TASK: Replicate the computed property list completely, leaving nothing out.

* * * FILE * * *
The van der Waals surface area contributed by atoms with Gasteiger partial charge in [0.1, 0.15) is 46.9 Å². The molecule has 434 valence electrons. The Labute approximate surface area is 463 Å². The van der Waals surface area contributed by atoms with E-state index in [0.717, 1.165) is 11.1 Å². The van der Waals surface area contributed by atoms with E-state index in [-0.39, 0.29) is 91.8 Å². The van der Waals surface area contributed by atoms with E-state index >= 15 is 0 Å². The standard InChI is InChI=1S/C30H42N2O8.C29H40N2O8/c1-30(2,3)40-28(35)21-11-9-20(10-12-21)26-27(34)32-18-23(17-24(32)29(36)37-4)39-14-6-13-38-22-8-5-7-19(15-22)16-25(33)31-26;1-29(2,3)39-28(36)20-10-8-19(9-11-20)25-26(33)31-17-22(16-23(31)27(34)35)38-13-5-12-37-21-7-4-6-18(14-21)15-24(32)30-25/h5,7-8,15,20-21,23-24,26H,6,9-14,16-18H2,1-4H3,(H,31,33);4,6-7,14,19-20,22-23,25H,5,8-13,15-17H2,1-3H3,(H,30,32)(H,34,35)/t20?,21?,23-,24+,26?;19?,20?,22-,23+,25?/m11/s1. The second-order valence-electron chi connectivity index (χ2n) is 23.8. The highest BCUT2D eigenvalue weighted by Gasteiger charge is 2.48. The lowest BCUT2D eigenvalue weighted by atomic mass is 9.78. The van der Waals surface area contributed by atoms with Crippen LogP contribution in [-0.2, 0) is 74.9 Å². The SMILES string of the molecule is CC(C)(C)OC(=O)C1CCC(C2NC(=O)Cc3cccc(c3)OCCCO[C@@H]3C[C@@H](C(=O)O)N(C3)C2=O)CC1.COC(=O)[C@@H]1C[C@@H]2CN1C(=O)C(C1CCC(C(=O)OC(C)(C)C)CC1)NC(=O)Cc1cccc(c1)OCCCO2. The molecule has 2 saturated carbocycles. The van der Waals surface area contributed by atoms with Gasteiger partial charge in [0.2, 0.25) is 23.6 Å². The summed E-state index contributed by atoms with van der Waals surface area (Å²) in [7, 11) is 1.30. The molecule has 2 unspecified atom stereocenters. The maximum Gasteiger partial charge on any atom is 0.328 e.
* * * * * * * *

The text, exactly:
The van der Waals surface area contributed by atoms with Gasteiger partial charge in [0.1, 0.15) is 46.9 Å². The molecule has 434 valence electrons. The Labute approximate surface area is 463 Å². The van der Waals surface area contributed by atoms with E-state index in [0.717, 1.165) is 11.1 Å². The van der Waals surface area contributed by atoms with E-state index in [-0.39, 0.29) is 91.8 Å². The van der Waals surface area contributed by atoms with E-state index >= 15 is 0 Å². The standard InChI is InChI=1S/C30H42N2O8.C29H40N2O8/c1-30(2,3)40-28(35)21-11-9-20(10-12-21)26-27(34)32-18-23(17-24(32)29(36)37-4)39-14-6-13-38-22-8-5-7-19(15-22)16-25(33)31-26;1-29(2,3)39-28(36)20-10-8-19(9-11-20)25-26(33)31-17-22(16-23(31)27(34)35)38-13-5-12-37-21-7-4-6-18(14-21)15-24(32)30-25/h5,7-8,15,20-21,23-24,26H,6,9-14,16-18H2,1-4H3,(H,31,33);4,6-7,14,19-20,22-23,25H,5,8-13,15-17H2,1-3H3,(H,30,32)(H,34,35)/t20?,21?,23-,24+,26?;19?,20?,22-,23+,25?/m11/s1. The second-order valence-electron chi connectivity index (χ2n) is 23.8. The highest BCUT2D eigenvalue weighted by Gasteiger charge is 2.48. The lowest BCUT2D eigenvalue weighted by atomic mass is 9.78. The van der Waals surface area contributed by atoms with Crippen LogP contribution in [-0.2, 0) is 74.9 Å². The SMILES string of the molecule is CC(C)(C)OC(=O)C1CCC(C2NC(=O)Cc3cccc(c3)OCCCO[C@@H]3C[C@@H](C(=O)O)N(C3)C2=O)CC1.COC(=O)[C@@H]1C[C@@H]2CN1C(=O)C(C1CCC(C(=O)OC(C)(C)C)CC1)NC(=O)Cc1cccc(c1)OCCCO2. The molecule has 2 saturated carbocycles. The van der Waals surface area contributed by atoms with Gasteiger partial charge in [0.2, 0.25) is 23.6 Å². The summed E-state index contributed by atoms with van der Waals surface area (Å²) in [7, 11) is 1.30. The molecule has 2 unspecified atom stereocenters. The maximum Gasteiger partial charge on any atom is 0.328 e.